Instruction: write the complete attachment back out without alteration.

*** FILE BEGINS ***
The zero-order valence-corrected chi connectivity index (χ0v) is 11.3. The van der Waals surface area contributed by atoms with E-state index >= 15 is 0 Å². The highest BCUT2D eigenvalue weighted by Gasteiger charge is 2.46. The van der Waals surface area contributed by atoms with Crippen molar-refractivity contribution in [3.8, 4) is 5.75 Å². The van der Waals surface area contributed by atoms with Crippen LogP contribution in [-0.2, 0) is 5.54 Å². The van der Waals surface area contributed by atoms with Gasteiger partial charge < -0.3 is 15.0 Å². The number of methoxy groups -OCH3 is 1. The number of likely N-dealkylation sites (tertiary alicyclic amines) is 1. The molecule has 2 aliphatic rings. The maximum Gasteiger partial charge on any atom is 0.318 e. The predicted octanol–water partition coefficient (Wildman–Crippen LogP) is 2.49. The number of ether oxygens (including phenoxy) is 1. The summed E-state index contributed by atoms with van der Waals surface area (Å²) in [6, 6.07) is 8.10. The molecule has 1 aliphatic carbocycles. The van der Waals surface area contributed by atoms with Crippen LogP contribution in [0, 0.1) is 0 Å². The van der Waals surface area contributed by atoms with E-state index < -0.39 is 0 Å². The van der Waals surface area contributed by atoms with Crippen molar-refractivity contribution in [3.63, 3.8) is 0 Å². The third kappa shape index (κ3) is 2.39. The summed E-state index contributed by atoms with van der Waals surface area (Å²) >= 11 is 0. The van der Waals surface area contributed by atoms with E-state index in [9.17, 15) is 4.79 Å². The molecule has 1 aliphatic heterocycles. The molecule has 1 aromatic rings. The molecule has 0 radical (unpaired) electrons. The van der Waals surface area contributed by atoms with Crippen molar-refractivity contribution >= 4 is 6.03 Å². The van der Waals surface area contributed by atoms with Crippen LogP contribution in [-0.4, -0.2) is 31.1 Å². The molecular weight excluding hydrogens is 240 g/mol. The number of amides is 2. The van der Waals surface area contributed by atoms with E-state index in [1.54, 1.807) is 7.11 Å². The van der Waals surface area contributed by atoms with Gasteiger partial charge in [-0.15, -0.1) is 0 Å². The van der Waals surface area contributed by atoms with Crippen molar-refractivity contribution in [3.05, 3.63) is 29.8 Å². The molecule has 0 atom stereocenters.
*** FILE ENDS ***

The zero-order valence-corrected chi connectivity index (χ0v) is 11.3. The van der Waals surface area contributed by atoms with E-state index >= 15 is 0 Å². The highest BCUT2D eigenvalue weighted by Gasteiger charge is 2.46. The van der Waals surface area contributed by atoms with Crippen molar-refractivity contribution in [3.8, 4) is 5.75 Å². The van der Waals surface area contributed by atoms with Crippen LogP contribution in [-0.2, 0) is 5.54 Å². The van der Waals surface area contributed by atoms with Gasteiger partial charge < -0.3 is 15.0 Å². The number of methoxy groups -OCH3 is 1. The number of likely N-dealkylation sites (tertiary alicyclic amines) is 1. The molecule has 2 aliphatic rings. The maximum Gasteiger partial charge on any atom is 0.318 e. The predicted octanol–water partition coefficient (Wildman–Crippen LogP) is 2.49. The number of ether oxygens (including phenoxy) is 1. The summed E-state index contributed by atoms with van der Waals surface area (Å²) in [6, 6.07) is 8.10. The molecule has 1 aliphatic carbocycles. The van der Waals surface area contributed by atoms with Crippen LogP contribution in [0, 0.1) is 0 Å². The van der Waals surface area contributed by atoms with E-state index < -0.39 is 0 Å². The van der Waals surface area contributed by atoms with Crippen molar-refractivity contribution in [3.63, 3.8) is 0 Å². The third kappa shape index (κ3) is 2.39. The summed E-state index contributed by atoms with van der Waals surface area (Å²) >= 11 is 0. The van der Waals surface area contributed by atoms with E-state index in [9.17, 15) is 4.79 Å². The molecule has 1 aliphatic heterocycles. The molecule has 1 aromatic rings. The molecule has 0 radical (unpaired) electrons. The van der Waals surface area contributed by atoms with Crippen molar-refractivity contribution >= 4 is 6.03 Å². The van der Waals surface area contributed by atoms with Crippen LogP contribution in [-0.4, -0.2) is 31.1 Å². The molecular weight excluding hydrogens is 240 g/mol. The number of amides is 2. The van der Waals surface area contributed by atoms with E-state index in [1.54, 1.807) is 7.11 Å². The van der Waals surface area contributed by atoms with Gasteiger partial charge in [-0.15, -0.1) is 0 Å². The van der Waals surface area contributed by atoms with Crippen molar-refractivity contribution in [3.05, 3.63) is 29.8 Å². The molecule has 0 atom stereocenters.